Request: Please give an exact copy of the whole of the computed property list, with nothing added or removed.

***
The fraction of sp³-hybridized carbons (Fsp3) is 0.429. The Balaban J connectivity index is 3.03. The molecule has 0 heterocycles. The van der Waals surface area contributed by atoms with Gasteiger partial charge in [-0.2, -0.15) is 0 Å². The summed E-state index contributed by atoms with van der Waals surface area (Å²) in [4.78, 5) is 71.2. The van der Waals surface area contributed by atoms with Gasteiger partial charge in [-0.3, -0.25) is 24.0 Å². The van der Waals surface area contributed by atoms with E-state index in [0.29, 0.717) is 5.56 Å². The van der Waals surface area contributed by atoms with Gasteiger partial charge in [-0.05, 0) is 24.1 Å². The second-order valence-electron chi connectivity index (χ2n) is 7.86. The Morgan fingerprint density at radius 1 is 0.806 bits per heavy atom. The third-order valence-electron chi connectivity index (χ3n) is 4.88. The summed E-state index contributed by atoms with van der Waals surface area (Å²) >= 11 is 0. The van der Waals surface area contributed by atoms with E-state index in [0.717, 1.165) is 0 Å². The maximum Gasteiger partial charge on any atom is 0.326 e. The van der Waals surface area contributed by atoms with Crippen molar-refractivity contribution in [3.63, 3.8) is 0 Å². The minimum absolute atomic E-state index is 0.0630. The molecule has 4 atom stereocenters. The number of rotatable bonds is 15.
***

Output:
The fraction of sp³-hybridized carbons (Fsp3) is 0.429. The Balaban J connectivity index is 3.03. The molecule has 0 heterocycles. The van der Waals surface area contributed by atoms with Gasteiger partial charge in [-0.2, -0.15) is 0 Å². The summed E-state index contributed by atoms with van der Waals surface area (Å²) in [4.78, 5) is 71.2. The van der Waals surface area contributed by atoms with Gasteiger partial charge in [-0.3, -0.25) is 24.0 Å². The van der Waals surface area contributed by atoms with E-state index in [0.29, 0.717) is 5.56 Å². The van der Waals surface area contributed by atoms with Gasteiger partial charge in [-0.05, 0) is 24.1 Å². The second-order valence-electron chi connectivity index (χ2n) is 7.86. The Morgan fingerprint density at radius 1 is 0.806 bits per heavy atom. The third-order valence-electron chi connectivity index (χ3n) is 4.88. The summed E-state index contributed by atoms with van der Waals surface area (Å²) >= 11 is 0. The van der Waals surface area contributed by atoms with E-state index in [0.717, 1.165) is 0 Å². The maximum Gasteiger partial charge on any atom is 0.326 e. The van der Waals surface area contributed by atoms with Crippen molar-refractivity contribution in [3.63, 3.8) is 0 Å². The minimum absolute atomic E-state index is 0.0630. The molecule has 4 atom stereocenters. The number of rotatable bonds is 15.